The C. elegans hermaphrodite gonad is formed by migration of the two distal tip cells (DTC). These cells migrate away from the gonad primordium on the ventral side of the animal (one anterior and the other posterior), turn dorsally and migrate back toward the center of the animal on the dorsal surface resulting in two U-shaped gonad arms of proliferating germ cells (Kimble and White, 1981). We are interested in genes that affect this migratory path and performed a genome-wide RNA interference (RNAi) screen that revealed 99 genes required for DTC migration (Cram et al., 2006). In this screen, the RNAi-sensitized strain rrf-3(pk1426) was subjected to RNAi by feeding. In this approach, all tissues have the potential to be affected by RNAi; therefore DTC migration might be affected by RNAi knockdown in tissues other than the gonad. To overcome this, we took advantage of the lag-2p::GFP; rde-1(ne219); lag-2p::rde-1 strain of C. elegans (generated by Dr. Dana Byrd and Dr. Judith Kimble) that allows RNAi to have an effect mainly in the two DTCs.
We rescreened the 99 genes required for DTC migration with the lag-2p::GFP; rde-1(ne219); lag-2p::rde-1 strain to identify genes that act cell autonomously. We applied the same two step microscopy approach as Cram et al. (2006), first looking under light microscopy with a dissecting microscope and scoring for worms that show clear patches (intestinal displacement due to gonad abnormal migration or distension). In the second step, we characterized the migratory paths using DIC microscopy and put them into categories (types 1-3) based on gonad morphology. P0 and F1 generations were scored in both screens. The use of the rrf-3(pk1426) sensitized strain resulted in a higher percentage of animals with clear patches in both generations in the primary screen compared to the lag-2p::GFP; rde-1(ne219); lag-2p::rde-1 strain. Of those adults with clear patches that were analyzed in the secondary screen, the proportions of the three types of DTC migration defects were similar between the two strains. Therefore, whole animal and DTC-specific RNAi give similar DTC migration phenotypes but with different penetrance.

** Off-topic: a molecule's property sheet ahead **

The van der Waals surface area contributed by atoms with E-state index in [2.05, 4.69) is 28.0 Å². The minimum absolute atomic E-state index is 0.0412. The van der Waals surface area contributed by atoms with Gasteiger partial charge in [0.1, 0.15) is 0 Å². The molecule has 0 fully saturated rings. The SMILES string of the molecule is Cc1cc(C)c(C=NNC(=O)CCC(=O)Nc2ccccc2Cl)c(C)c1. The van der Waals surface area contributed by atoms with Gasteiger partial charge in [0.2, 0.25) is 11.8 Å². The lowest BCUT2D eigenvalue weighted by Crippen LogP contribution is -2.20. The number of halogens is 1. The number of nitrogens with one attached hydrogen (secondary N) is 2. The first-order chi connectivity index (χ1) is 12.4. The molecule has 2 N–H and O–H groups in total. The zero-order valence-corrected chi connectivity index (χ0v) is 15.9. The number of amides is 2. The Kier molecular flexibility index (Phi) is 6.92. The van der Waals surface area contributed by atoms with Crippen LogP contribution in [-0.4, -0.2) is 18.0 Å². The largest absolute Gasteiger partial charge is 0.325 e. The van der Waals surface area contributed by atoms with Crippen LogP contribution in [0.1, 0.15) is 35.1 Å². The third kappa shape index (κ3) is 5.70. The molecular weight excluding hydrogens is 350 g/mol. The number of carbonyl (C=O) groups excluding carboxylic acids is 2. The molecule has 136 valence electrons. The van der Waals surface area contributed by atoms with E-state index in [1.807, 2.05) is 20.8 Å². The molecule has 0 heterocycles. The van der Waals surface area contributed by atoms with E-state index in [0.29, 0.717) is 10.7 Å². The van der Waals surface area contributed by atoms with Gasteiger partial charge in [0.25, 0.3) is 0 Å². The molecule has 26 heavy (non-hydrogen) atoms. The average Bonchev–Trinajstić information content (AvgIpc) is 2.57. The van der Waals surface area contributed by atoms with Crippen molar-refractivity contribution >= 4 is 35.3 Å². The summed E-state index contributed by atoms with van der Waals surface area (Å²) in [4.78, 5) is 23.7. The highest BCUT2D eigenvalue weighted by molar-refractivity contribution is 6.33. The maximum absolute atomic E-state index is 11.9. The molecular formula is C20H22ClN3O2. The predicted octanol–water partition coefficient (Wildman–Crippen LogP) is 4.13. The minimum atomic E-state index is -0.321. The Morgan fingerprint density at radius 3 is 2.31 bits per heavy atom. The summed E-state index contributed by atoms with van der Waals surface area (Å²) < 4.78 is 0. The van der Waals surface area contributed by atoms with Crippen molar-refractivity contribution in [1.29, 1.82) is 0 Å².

Knockdown of 28 of the 99 genes caused DTC migratory defects in 30% or more of the hermaphrodites. Another 31 genes affected DTC migration in 5-29% of adults. Thus, we conclude that these 59 genes have cell autonomous activities during DTC migration. No significant effect on DTC migration was observed in the remaining 40 genes. However, we cannot conclude that these do not act cell autonomously because lack of a defect could result from the less efficient knockdown in the DTC-specific strain. RNAi data are available at www.cellmigration.org/resource/discovery/schwarzbauer/schwarzbauer_dtc_auto.cgi.
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